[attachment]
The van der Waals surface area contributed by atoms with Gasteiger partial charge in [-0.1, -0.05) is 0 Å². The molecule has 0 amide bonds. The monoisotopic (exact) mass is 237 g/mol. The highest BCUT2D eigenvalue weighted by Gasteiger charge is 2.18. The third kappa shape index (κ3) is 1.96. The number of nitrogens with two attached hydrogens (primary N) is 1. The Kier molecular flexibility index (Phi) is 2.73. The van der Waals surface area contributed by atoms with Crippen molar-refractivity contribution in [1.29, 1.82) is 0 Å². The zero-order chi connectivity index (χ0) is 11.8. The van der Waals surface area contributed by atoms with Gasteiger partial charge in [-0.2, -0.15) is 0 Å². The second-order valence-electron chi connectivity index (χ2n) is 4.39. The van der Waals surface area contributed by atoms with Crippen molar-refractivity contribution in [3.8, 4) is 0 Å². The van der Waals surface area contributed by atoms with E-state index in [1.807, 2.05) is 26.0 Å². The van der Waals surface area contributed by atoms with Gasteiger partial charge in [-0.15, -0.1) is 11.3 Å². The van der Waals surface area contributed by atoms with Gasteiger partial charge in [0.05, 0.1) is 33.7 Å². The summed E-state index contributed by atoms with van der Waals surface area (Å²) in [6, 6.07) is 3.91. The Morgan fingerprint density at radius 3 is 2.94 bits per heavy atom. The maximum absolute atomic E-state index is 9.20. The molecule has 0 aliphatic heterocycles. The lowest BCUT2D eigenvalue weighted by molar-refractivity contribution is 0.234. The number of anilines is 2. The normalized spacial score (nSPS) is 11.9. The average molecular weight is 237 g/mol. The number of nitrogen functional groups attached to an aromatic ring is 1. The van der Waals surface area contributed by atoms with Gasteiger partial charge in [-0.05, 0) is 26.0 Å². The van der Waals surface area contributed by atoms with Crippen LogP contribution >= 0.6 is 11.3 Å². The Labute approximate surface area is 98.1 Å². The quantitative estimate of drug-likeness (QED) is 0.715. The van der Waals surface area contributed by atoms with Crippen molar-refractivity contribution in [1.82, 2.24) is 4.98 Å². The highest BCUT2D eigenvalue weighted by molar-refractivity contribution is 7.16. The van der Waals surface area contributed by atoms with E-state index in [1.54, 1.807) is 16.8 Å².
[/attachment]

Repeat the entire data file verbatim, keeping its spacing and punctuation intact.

The van der Waals surface area contributed by atoms with Gasteiger partial charge in [-0.1, -0.05) is 0 Å². The molecule has 0 amide bonds. The monoisotopic (exact) mass is 237 g/mol. The highest BCUT2D eigenvalue weighted by Gasteiger charge is 2.18. The third kappa shape index (κ3) is 1.96. The number of nitrogens with two attached hydrogens (primary N) is 1. The Kier molecular flexibility index (Phi) is 2.73. The van der Waals surface area contributed by atoms with Crippen molar-refractivity contribution in [1.29, 1.82) is 0 Å². The zero-order chi connectivity index (χ0) is 11.8. The van der Waals surface area contributed by atoms with Gasteiger partial charge in [-0.2, -0.15) is 0 Å². The second-order valence-electron chi connectivity index (χ2n) is 4.39. The van der Waals surface area contributed by atoms with Crippen molar-refractivity contribution in [3.8, 4) is 0 Å². The van der Waals surface area contributed by atoms with E-state index in [1.807, 2.05) is 26.0 Å². The van der Waals surface area contributed by atoms with Gasteiger partial charge in [-0.15, -0.1) is 11.3 Å². The van der Waals surface area contributed by atoms with Gasteiger partial charge in [0.05, 0.1) is 33.7 Å². The summed E-state index contributed by atoms with van der Waals surface area (Å²) in [6, 6.07) is 3.91. The Morgan fingerprint density at radius 3 is 2.94 bits per heavy atom. The maximum absolute atomic E-state index is 9.20. The molecule has 0 aliphatic heterocycles. The lowest BCUT2D eigenvalue weighted by molar-refractivity contribution is 0.234. The number of anilines is 2. The normalized spacial score (nSPS) is 11.9. The average molecular weight is 237 g/mol. The number of nitrogen functional groups attached to an aromatic ring is 1. The van der Waals surface area contributed by atoms with Gasteiger partial charge in [-0.05, 0) is 26.0 Å². The van der Waals surface area contributed by atoms with Crippen LogP contribution >= 0.6 is 11.3 Å². The Labute approximate surface area is 98.1 Å². The quantitative estimate of drug-likeness (QED) is 0.715. The van der Waals surface area contributed by atoms with Crippen molar-refractivity contribution in [1.82, 2.24) is 4.98 Å². The highest BCUT2D eigenvalue weighted by molar-refractivity contribution is 7.16. The van der Waals surface area contributed by atoms with E-state index in [1.54, 1.807) is 16.8 Å².